Nearly three hundred million Rand owed in outstanding water bills

George Mari, MPL

DA KZN Spokesperson on COGTA

The Democratic Alliance in KwaZulu-Natal is concerned that a lackadaisical approach to debt collection for water is not only impacting on service delivery in municipalities, but also reflects an underlying disregard for the value of water in our province.  In a reply to a parliamentary question from DA MPL George Mari, the MEC of COGTA indicated that an amount of R289m (two hundred and eighty nine million) is registered in their debtors books as being owed for over 90 days in three municipalities.

In terms of a Provincial Cabinet decision in June 2012 uThukela Water transferred the debtor’s book back to the following municipalities on 1 July 2013 with outstanding water debts as follows:

Amajuba – which had a 91 days-and-over debt of more than R25 million.

Umzinyathi – whose debtors book of 91 days-and-over reflected an amount of R140 million, although this amount has been reduced on 30 April 2014 by the Municipality to R114 620 520.

Newcastle local municipality had always performed its own retail function. The debtor’s book for Newcastle in May 2014 reveals that an amount of R149 million is listed as being over 90 days and more.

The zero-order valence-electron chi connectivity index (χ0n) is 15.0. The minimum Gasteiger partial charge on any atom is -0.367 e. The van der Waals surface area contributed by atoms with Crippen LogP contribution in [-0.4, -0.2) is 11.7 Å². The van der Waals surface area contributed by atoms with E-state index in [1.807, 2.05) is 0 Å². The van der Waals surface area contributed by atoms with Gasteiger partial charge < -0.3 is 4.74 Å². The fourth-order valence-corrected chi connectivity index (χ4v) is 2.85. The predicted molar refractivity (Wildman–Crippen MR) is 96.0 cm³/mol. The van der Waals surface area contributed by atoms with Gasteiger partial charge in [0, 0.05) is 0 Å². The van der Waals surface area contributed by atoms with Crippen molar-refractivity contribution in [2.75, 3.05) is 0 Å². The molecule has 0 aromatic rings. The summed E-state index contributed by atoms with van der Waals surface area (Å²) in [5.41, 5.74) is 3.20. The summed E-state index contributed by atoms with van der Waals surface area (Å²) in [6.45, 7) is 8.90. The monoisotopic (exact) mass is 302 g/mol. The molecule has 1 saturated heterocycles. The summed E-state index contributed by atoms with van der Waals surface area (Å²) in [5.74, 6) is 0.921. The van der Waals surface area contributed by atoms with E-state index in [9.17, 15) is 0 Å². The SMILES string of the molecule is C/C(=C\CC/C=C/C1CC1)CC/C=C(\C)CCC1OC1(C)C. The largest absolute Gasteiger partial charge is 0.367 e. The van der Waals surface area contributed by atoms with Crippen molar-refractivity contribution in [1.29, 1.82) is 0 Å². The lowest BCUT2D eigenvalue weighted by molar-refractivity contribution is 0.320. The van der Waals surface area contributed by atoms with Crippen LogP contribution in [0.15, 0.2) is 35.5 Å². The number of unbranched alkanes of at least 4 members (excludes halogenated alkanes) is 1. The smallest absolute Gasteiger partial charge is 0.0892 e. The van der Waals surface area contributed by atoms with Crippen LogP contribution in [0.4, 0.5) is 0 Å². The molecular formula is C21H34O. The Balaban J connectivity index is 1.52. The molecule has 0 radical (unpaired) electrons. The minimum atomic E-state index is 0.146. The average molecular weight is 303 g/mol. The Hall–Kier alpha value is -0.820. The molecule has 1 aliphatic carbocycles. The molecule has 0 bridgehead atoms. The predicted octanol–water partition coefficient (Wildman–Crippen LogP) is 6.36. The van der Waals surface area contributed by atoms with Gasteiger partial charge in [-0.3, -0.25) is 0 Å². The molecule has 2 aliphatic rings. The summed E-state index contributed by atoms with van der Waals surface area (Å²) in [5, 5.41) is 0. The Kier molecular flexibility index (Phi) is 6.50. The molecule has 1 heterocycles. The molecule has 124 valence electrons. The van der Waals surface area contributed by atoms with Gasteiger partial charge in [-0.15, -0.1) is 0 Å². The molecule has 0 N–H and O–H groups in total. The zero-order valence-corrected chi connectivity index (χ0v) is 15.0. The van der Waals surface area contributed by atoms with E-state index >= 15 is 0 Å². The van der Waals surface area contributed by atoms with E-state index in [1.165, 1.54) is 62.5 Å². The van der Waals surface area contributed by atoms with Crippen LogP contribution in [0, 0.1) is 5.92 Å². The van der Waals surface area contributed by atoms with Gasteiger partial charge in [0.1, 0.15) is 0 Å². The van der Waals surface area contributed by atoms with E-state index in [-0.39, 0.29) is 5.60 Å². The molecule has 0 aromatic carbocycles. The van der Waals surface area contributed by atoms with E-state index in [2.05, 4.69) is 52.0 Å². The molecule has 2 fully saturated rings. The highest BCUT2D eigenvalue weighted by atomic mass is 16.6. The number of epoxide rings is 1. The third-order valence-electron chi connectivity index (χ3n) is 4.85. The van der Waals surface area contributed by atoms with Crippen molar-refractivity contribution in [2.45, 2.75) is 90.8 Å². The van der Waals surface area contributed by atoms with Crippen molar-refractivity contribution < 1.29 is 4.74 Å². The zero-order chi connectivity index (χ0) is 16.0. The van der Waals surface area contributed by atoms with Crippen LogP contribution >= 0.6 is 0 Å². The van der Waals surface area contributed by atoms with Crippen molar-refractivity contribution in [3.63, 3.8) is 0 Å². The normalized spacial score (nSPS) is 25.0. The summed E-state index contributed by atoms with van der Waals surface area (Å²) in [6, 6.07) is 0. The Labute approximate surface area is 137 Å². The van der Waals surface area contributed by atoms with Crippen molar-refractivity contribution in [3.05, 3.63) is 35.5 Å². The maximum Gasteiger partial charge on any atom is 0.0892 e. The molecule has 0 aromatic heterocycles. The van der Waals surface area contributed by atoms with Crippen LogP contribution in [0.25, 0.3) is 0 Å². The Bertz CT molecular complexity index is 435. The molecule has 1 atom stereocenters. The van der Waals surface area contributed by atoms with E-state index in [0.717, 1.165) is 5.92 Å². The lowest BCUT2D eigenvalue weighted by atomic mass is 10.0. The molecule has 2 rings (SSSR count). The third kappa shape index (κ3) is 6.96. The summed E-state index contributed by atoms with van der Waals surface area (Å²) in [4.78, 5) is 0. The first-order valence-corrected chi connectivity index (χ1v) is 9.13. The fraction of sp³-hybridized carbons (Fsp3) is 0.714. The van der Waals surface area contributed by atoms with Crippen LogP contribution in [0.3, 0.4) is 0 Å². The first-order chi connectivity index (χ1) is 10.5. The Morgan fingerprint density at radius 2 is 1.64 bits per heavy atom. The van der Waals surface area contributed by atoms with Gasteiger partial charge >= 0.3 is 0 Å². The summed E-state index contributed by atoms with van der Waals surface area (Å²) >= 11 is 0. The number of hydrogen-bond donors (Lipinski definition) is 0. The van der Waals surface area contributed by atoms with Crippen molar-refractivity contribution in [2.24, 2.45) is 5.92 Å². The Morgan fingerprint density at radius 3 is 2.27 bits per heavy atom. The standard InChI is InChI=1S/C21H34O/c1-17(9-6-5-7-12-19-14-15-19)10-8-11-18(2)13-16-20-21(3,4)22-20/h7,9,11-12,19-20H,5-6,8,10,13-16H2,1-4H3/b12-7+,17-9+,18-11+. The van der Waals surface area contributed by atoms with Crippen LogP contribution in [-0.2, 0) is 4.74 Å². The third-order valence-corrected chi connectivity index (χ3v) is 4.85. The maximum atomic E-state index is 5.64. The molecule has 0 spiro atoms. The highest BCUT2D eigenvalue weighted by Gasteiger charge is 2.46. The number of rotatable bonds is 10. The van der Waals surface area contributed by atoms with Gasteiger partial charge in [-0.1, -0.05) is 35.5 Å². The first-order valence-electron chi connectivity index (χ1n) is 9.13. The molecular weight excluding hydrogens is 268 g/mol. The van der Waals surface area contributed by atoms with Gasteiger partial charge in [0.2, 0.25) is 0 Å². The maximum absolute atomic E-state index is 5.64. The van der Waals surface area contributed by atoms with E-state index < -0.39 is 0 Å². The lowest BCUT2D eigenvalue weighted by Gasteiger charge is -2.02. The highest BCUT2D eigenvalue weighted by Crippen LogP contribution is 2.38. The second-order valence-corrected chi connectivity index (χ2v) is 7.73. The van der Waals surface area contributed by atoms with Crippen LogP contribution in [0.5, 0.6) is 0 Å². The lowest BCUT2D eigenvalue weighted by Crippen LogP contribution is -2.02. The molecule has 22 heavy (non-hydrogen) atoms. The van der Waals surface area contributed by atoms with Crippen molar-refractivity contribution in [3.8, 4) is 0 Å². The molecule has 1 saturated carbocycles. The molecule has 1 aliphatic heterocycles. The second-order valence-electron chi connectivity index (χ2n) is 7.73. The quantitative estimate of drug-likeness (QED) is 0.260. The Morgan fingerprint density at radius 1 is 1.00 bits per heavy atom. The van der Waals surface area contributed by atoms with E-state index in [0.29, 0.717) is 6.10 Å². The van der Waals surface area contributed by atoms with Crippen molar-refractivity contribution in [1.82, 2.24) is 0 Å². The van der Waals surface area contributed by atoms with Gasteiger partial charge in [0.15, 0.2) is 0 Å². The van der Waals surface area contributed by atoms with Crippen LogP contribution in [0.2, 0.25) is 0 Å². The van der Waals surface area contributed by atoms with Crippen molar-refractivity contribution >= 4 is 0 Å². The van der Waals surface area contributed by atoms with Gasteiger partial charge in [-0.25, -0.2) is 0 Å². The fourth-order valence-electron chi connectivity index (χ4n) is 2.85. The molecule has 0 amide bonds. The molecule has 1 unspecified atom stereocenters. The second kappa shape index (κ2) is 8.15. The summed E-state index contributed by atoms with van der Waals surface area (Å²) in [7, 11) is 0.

Whilst it is admirable that Umzinyathi was able to reduce its debt amount in the year since it took over the debtor’s book, it is nevertheless worrying that these extraordinary amounts have been allowed to escalate.

Furthermore whilst no promises have been made to write-off outstanding arrears, there is also no clear plan in place for how the municipalities hope to recover some of this money owed to them.  It is also of concern to the DA that water is a scarce resource in our province and yet there are no adequate controls in place which address the abuse of such a vital basic life necessity.

R289million would address significant backlogs in service delivery, including roads, houses and job creation opportunities.  These municipalities do not have a significant rates base and operate largely on conditional grant funding.  It is shameful that they are unable to ensure a suitable system for their debt management.